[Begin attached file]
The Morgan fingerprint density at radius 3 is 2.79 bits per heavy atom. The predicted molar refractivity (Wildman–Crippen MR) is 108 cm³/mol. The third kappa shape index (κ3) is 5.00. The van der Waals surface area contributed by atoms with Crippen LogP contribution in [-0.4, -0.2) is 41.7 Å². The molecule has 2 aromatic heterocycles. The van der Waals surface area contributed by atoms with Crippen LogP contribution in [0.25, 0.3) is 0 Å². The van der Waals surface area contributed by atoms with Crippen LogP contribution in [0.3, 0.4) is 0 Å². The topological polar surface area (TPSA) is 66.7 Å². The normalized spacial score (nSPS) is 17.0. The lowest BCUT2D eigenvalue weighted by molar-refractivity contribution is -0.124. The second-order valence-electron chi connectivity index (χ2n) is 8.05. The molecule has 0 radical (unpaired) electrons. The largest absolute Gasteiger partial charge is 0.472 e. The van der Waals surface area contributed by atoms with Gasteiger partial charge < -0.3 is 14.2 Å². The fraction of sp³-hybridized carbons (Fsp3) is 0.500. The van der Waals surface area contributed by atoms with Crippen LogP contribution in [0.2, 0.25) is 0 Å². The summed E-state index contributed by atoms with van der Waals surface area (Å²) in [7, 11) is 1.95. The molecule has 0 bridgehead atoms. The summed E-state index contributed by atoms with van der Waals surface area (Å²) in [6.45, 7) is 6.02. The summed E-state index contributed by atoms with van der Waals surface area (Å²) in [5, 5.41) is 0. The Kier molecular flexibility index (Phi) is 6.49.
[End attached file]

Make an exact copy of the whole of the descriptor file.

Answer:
The Morgan fingerprint density at radius 3 is 2.79 bits per heavy atom. The predicted molar refractivity (Wildman–Crippen MR) is 108 cm³/mol. The third kappa shape index (κ3) is 5.00. The van der Waals surface area contributed by atoms with Crippen LogP contribution in [-0.4, -0.2) is 41.7 Å². The molecule has 2 aromatic heterocycles. The van der Waals surface area contributed by atoms with Crippen LogP contribution in [0.25, 0.3) is 0 Å². The van der Waals surface area contributed by atoms with Crippen LogP contribution in [0.3, 0.4) is 0 Å². The topological polar surface area (TPSA) is 66.7 Å². The normalized spacial score (nSPS) is 17.0. The lowest BCUT2D eigenvalue weighted by molar-refractivity contribution is -0.124. The second-order valence-electron chi connectivity index (χ2n) is 8.05. The molecule has 0 radical (unpaired) electrons. The largest absolute Gasteiger partial charge is 0.472 e. The van der Waals surface area contributed by atoms with Gasteiger partial charge < -0.3 is 14.2 Å². The fraction of sp³-hybridized carbons (Fsp3) is 0.500. The van der Waals surface area contributed by atoms with Crippen LogP contribution in [0.2, 0.25) is 0 Å². The summed E-state index contributed by atoms with van der Waals surface area (Å²) in [7, 11) is 1.95. The molecule has 0 bridgehead atoms. The summed E-state index contributed by atoms with van der Waals surface area (Å²) in [6.45, 7) is 6.02. The summed E-state index contributed by atoms with van der Waals surface area (Å²) in [5, 5.41) is 0. The Kier molecular flexibility index (Phi) is 6.49.